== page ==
Scott Brown’s record on guns signals trouble in NH bid
posted at 8:31 am on December 21, 2013 by Jazz Shaw
Earlier this week Ed looked at a rumor we’d been hearing for months now which seems to be verified. Former Massachusetts Senator Scott Brown had put his Bay State home on the market and moved to New Hampshire in preparation for a bid to take the Senate seat currently held by Jeanne Shaheen. There’s little doubt that Shaheen is potentially in hot water over her unflagging support of Obamacare and the President, and Ed felt that might be enough to work that old Scott Brown magic again.
The primary will certainly prove interesting. Shaheen will have a tough time regardless of who her opponent turns out to be, thanks to the cratering support for Barack Obama. Brown can at least demonstrate his opposition to ObamaCare and his brief experience as a Senator as pluses for New Hampshire voters, and that may be all they require by the time the rest of the ObamaCare disaster has unfolded over the next year.
If it comes to a battle in the general election, that may certainly prove to be true. But in order to reach that point, Brown will need to make it through the “interesting” primary which Ed referenced. And during one of his first appearances on the early campaign trail, the candidate found out precisely how interesting things might get.
Scott Brown attracted more than 125 pro-gun conservatives to a GOP holiday party here Thursday night — but they came to protest his appearance, not to hear him speak.
The spectacle — protesters outnumbered activists who coughed up $50 to see Brown — was a stark illustration of the treacherous political terrain facing the 54-year-old New Hampshire transplant if he launches a Senate bid that’s looking more likely by the day…
“His coming here is calculated disrespect, just as if he went to Saudi Arabia with pork chops in his suitcase,” said Jay Simkin, a 60-something economic consultant who lives in Nashua. “If he wants gun control, he should stay in Massachusetts.”
Brown isn’t officially in the race yet, telling reporters outside of this event that he hasn’t even set a timeline for making a final decision as to whether or not he’ll run, but this was probably an eye opener for him. The Granite State’s somewhat unique blend of conservative and libertarian politics always makes it an interesting and challenging state for presidential candidates and pundits alike. But there’s one area where there is little to no question when it comes to the attitude of the voters. If you want to impress New Hampshire Republicans (not to mention independents and a fair share of the Democrats to boot) you had best be a rock solid supporter of Second Amendment rights.
Anyone seeking to challenge Brown in the primary will find plenty of fodder to attack him on that front. He’s on the record expressing support for a renewed federal “assault weapons” ban, opposing a national concealed carry law and once even received the endorsement of the Deplorable Nanny State Mayor and his anti-gun rights group. These sorts of things may have been what it took to remain competitive in Boston, but they add up to a rather toxic mix in New Hampshire.
Another factor which we may be overlooking in the early rush is the carpetbagging element of a potential Brown candidacy. It’s not that it’s impossible to pull of a carpetbagger move for statewide office in the modern era because it certainly does happen. Supporters of the idea like to point to Hillary Clinton who swept into New York’s junior Senate seat with no home town credentials beyond renting an apartment a couple of months before the election and proclaiming a lifelong affinity for the Yankees. But let’s remember… that was Hillary. She was already a legend in liberal circles and was freshly moved out of the White House. Scott Brown garnered a lot of fame for his insurgent upset Senate victory, but he doesn’t have that level of national status. People still have a natural attraction to the genuine article, and Brown will have a hard time claiming any sort of New Hampshire favorite son status.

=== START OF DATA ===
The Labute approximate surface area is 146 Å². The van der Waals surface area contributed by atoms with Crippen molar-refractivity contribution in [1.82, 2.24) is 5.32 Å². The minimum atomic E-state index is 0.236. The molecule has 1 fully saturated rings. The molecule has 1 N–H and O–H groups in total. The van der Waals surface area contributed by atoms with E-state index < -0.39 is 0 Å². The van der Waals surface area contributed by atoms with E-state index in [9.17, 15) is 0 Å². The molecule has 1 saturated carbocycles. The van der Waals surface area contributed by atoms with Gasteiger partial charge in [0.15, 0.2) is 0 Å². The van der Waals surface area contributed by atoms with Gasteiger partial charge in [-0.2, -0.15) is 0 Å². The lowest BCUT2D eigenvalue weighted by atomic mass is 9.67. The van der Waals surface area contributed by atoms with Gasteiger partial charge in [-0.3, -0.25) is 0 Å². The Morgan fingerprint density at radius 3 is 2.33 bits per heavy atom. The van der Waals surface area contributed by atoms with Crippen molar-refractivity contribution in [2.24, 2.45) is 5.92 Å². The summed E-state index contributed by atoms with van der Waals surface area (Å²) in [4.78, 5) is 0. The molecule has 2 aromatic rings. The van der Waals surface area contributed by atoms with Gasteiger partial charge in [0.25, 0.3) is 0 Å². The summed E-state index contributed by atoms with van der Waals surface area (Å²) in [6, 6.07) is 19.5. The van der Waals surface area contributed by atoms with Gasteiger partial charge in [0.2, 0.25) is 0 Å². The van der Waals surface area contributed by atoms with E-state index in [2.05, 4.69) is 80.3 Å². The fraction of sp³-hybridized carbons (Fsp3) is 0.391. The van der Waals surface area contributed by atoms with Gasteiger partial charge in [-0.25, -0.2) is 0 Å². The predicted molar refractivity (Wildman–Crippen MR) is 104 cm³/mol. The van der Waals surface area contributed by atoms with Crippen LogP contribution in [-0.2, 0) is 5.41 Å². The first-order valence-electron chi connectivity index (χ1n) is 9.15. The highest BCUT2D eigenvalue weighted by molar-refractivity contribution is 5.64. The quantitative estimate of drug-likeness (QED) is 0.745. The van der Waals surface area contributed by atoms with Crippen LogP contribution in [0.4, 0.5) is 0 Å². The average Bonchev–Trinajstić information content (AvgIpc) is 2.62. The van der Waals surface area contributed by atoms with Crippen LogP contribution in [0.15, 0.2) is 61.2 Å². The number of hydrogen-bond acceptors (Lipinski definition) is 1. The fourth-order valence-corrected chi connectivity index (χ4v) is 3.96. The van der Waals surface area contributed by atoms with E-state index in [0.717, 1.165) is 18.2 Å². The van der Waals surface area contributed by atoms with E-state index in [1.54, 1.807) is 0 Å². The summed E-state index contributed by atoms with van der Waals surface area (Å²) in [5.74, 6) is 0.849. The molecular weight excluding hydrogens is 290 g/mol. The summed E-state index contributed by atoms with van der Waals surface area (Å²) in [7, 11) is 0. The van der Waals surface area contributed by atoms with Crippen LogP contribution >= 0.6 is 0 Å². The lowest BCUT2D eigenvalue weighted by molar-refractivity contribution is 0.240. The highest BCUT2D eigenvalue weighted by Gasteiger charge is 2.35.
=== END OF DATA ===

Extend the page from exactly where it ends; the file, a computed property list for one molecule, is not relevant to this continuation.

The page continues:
It would be a wonderful, unexpected surprise if we picked up a Senate seat in New Hampshire. (It’s not even on my personal list of nine Senate races to watch next year.) And there’s no question that the Granite State may be in play, particularly given the rolling series of disasters which Obamacare has become. But I think it’s still far from certain that Scott Brown will wind up being the person to carry the banner for the GOP next fall.
UPDATE: (Jazz) Da Tech Guy was on hand for the event and provides a large number of interviews and video clips. He found there were actually more like 300 protesters there, not 150. He also feels that Brown is hurting his own chances with the way he’s handling things and should probably bow out.
Now it’s certainly going to be Brown personal advantage to keep the National GOP wanting more, it will allow him to fund raise and get his feel in the state but the longer this goes on the more likely he will starve off the funds of other potential GOP candidates.
That’s the Catch 22 Brown’s best chance in a GOP primary is a crowded field but the longer he delay’s announcing the more likely he will face only a single opponent that the anti-brown forces can rally against, frankly the best chance for the GOP to win this seat is for Senator Brown to announce that he is not running and do while there is still time for the existing candidates to to get things moving.
Meanwhile the National GOP meddling will have the net effect of longterm disaster for the party in the state.